Sunday, March 13, 2011

Installing Cisco Nexus 1000v via ISO

It’s been awhile since I’ve had a chance to deploy the Nexus 1000v but since I was asked to set one up temporary a month ago to get a temporary environment going, I took the opportunity to do a few screenshots for the different type of installs available for deployment.  This will be the first of the 3 blog posts I will be writing which shows what the deployment process looks like when using the ISO bundled in the installation package for the VSM (Virtual Supervisor Module).  The details to the steps listed here can be found in the Nexus 1000v deployment guide: n1000v_install_software.pdf which can be found here: 

http://www.cisco.com/en/US/docs/switches/datacenter/nexus1000/sw/4_0/install/software/guide/install_n1000v.html

Let’s start off with taking a quick look at the overview of the prerequisites for the deployment of the Nexus 1000v because unlike deploying from the OVF or OVA, there are quite a few manual configuration steps required if you were to deploy using the ISO:

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Notable mentions from the screenshot above are the CPU, memory, NIC, SCSI controller and operating sytem configurations that you will need to be aware about so you can configure the virtual machine appliance of the VSM accordingly:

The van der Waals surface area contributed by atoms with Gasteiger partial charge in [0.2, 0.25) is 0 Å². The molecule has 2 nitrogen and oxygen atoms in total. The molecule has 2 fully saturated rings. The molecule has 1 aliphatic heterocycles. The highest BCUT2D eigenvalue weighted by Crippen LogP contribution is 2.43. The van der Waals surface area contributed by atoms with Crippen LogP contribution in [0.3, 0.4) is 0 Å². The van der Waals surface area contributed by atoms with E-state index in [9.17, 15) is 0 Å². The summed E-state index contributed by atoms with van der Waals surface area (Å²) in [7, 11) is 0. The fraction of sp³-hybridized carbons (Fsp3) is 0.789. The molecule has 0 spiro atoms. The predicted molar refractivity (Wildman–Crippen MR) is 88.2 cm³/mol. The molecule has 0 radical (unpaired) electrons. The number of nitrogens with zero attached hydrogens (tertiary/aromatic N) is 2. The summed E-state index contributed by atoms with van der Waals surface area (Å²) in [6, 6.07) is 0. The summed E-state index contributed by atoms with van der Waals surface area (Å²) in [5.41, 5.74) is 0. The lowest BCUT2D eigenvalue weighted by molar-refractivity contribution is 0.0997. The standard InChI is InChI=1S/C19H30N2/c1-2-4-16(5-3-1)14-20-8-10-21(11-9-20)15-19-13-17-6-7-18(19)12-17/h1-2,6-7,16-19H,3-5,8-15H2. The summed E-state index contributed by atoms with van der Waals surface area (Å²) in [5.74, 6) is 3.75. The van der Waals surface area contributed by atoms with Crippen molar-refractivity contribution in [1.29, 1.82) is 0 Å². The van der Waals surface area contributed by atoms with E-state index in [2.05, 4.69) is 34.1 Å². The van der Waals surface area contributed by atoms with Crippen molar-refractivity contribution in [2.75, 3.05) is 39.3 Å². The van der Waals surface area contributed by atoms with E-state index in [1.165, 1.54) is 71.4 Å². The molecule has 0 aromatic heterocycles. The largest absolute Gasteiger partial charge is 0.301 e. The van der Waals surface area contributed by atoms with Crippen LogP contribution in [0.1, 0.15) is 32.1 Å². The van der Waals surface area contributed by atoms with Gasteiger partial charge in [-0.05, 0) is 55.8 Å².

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Once you’ve reviewed the required configuration for the virtual machine appliance, begin by creating a new virtual machine and select Other Linux (64-bit) as the version of the guest operating system:

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As per the documentation, the VSM will require 1 virtual processor:

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2GB will be the memory size:

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Create 3 NICs for the VSM and either assign the proper VLANs now if you have them set up on a regular vSwitch or configure them later when the virtual machine has been created:

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Note: It’s important to note that the adapter type for the 3 NICs need to be E1000 as per the following documentation: